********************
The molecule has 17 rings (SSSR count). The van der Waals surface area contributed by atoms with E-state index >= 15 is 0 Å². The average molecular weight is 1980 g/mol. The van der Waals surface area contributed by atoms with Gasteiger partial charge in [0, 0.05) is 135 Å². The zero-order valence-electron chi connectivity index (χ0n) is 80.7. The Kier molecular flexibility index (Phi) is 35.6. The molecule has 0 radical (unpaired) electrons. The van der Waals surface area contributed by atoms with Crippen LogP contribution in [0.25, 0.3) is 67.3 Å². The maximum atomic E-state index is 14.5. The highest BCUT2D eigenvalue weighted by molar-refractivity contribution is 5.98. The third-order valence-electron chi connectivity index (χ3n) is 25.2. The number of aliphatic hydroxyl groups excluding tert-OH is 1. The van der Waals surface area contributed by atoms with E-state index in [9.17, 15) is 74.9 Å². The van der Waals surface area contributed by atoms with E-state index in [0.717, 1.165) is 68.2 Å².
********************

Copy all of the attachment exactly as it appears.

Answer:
The molecule has 17 rings (SSSR count). The van der Waals surface area contributed by atoms with E-state index >= 15 is 0 Å². The average molecular weight is 1980 g/mol. The van der Waals surface area contributed by atoms with Gasteiger partial charge in [0, 0.05) is 135 Å². The zero-order valence-electron chi connectivity index (χ0n) is 80.7. The Kier molecular flexibility index (Phi) is 35.6. The molecule has 0 radical (unpaired) electrons. The van der Waals surface area contributed by atoms with Crippen LogP contribution in [0.25, 0.3) is 67.3 Å². The maximum atomic E-state index is 14.5. The highest BCUT2D eigenvalue weighted by molar-refractivity contribution is 5.98. The third-order valence-electron chi connectivity index (χ3n) is 25.2. The number of aliphatic hydroxyl groups excluding tert-OH is 1. The van der Waals surface area contributed by atoms with E-state index in [9.17, 15) is 74.9 Å². The van der Waals surface area contributed by atoms with E-state index in [0.717, 1.165) is 68.2 Å².